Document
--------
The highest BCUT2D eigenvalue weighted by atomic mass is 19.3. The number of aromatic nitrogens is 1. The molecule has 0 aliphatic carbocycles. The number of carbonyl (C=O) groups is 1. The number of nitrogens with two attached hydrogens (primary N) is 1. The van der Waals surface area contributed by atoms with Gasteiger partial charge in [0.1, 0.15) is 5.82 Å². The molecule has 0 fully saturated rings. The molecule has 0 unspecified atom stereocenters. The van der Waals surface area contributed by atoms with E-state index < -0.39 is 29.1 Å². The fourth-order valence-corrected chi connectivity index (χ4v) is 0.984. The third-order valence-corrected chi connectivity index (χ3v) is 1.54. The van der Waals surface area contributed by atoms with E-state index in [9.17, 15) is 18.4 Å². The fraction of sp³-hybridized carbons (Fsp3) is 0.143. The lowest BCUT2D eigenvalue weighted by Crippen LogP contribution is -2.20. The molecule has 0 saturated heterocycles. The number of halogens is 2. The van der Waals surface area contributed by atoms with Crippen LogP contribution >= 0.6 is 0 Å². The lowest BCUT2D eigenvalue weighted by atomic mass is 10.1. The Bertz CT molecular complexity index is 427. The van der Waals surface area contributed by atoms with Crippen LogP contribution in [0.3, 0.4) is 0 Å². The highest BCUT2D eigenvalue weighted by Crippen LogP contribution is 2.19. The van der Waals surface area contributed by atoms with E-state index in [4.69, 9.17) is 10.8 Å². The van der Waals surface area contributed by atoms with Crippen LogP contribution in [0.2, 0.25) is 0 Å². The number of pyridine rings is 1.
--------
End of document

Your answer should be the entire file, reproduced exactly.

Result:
The highest BCUT2D eigenvalue weighted by atomic mass is 19.3. The number of aromatic nitrogens is 1. The molecule has 0 aliphatic carbocycles. The number of carbonyl (C=O) groups is 1. The number of nitrogens with two attached hydrogens (primary N) is 1. The van der Waals surface area contributed by atoms with Gasteiger partial charge in [0.1, 0.15) is 5.82 Å². The molecule has 0 fully saturated rings. The molecule has 0 unspecified atom stereocenters. The van der Waals surface area contributed by atoms with E-state index < -0.39 is 29.1 Å². The fourth-order valence-corrected chi connectivity index (χ4v) is 0.984. The third-order valence-corrected chi connectivity index (χ3v) is 1.54. The van der Waals surface area contributed by atoms with E-state index in [9.17, 15) is 18.4 Å². The fraction of sp³-hybridized carbons (Fsp3) is 0.143. The lowest BCUT2D eigenvalue weighted by Crippen LogP contribution is -2.20. The molecule has 0 saturated heterocycles. The number of halogens is 2. The van der Waals surface area contributed by atoms with Crippen LogP contribution >= 0.6 is 0 Å². The lowest BCUT2D eigenvalue weighted by atomic mass is 10.1. The Bertz CT molecular complexity index is 427. The van der Waals surface area contributed by atoms with Crippen LogP contribution in [0.3, 0.4) is 0 Å². The highest BCUT2D eigenvalue weighted by Crippen LogP contribution is 2.19. The van der Waals surface area contributed by atoms with E-state index in [4.69, 9.17) is 10.8 Å². The van der Waals surface area contributed by atoms with Crippen LogP contribution in [0.2, 0.25) is 0 Å². The number of pyridine rings is 1.